A Union Officer in the Field Describes the Reaction to News of Abraham Lincoln's Assassination

April 20, 1865

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A Union Officer in the Field Describes the Reaction to News of Abraham Lincoln's Assassination
Autograph Letter Signed
2 pages | SMC 1128

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      Background

      Although Lincoln died at 7:22 a.m. on Saturday, April 15, 1865, news of his assassination did not reach some of the armies in the field until days later. But the delay, though coupled with the glorious news of Richmond’s fall and Lee’s surrender, did nothing to lessen the blow. Here, an Ohio lieutenant, serving in Alabama, describes how the troops there received, and took, the dire news:
       
      We heard the news of the taking of Richmond and the capture of General Lee and his army, as soon as the telegraph could bring it here. We fired 200 guns at this post, in honor of the great victories, But alas! our joys were turned into sorrows, for only the next day we received the news of the shocking murder of our president. Yesterday was set apart for a day of mourning. All business was closed up and the flag floated at half mast.
       
      Whole divisions, it was said, sobbed together upon hearing that “Father Abraham” was the war’s final casualty.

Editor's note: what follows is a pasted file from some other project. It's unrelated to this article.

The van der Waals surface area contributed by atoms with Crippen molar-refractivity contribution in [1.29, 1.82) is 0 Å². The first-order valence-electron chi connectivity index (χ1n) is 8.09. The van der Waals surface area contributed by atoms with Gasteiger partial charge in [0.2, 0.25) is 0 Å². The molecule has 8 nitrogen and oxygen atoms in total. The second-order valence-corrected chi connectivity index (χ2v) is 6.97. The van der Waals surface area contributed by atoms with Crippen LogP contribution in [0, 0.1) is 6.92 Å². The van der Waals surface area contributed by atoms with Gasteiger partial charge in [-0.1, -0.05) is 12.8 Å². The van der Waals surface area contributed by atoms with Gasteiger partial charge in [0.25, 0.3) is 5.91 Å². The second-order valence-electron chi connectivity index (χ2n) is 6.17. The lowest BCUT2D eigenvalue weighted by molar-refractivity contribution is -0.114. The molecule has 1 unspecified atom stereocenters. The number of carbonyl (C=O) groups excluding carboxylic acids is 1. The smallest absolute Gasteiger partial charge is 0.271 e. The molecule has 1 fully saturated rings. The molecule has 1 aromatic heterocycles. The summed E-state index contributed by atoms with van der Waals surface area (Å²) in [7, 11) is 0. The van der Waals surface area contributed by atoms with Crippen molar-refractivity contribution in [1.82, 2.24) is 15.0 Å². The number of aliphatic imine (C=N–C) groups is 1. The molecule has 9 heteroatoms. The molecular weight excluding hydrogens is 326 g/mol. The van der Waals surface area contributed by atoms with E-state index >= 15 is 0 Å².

Autograph Letter Signed in the hand of Lt. Otto Sollaw, Company F of the 3rd Indiana Volunteer Infantry, 2 pages, quarto, Head Quarters, Larkinsville, Alabama, April 20, 1865. To his brother Christian Sollaw in Ohio.
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      Head Quarters Co "F" of 3d [sic] Ind Vol Infty
      Larkinsville Ala April 20th /65

      My Dear Brother,
                                   "Christian"

      Our mail has finaly [sic] come through this morning and I had the pleasure of receiving your short letter.

      And since you still think of me, so much as to write to me, I will not delay this answer.

      I am glad to hear that you are all well at home. I am glad also, that I can say as much, for myself. I have enjoyed very good health since I have been here. 

      We heard the news of the taking of Richmond and the capture of Genl Lee. [sic] and his army, as soon as the telegraph could bring it here, [sic] we [sic] fired 200 guns at this post, in honor of the great victories, [sic] But Alas! Our joys were turned into sorrows, for on the next day we received the news of the shocking murder of our president.

      Yesterday was set apart. [sic] for a day of mourning. all [sic] business was closed up and the flag floated at half mast.

      I have no photographs of myself, now, and cannot therefore send you one, but as soon as I can get to Huntsville to get some taken I will send one. I expect to be at home before a great 

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      Page 2 transcript
      while, and then you can see me and wont [sic] need a photograph. however [sic] I will send one any how. if [sic] I.get [sic] any.

      I must close my letter for this time, write again --

      From your Very Affectionate brother

      OTTO. H. SOLLAW

      Lieut. F3d [sic] Ind Vol Infty.


      Mr Christian Sollaw
      Canal, Fulton Ohio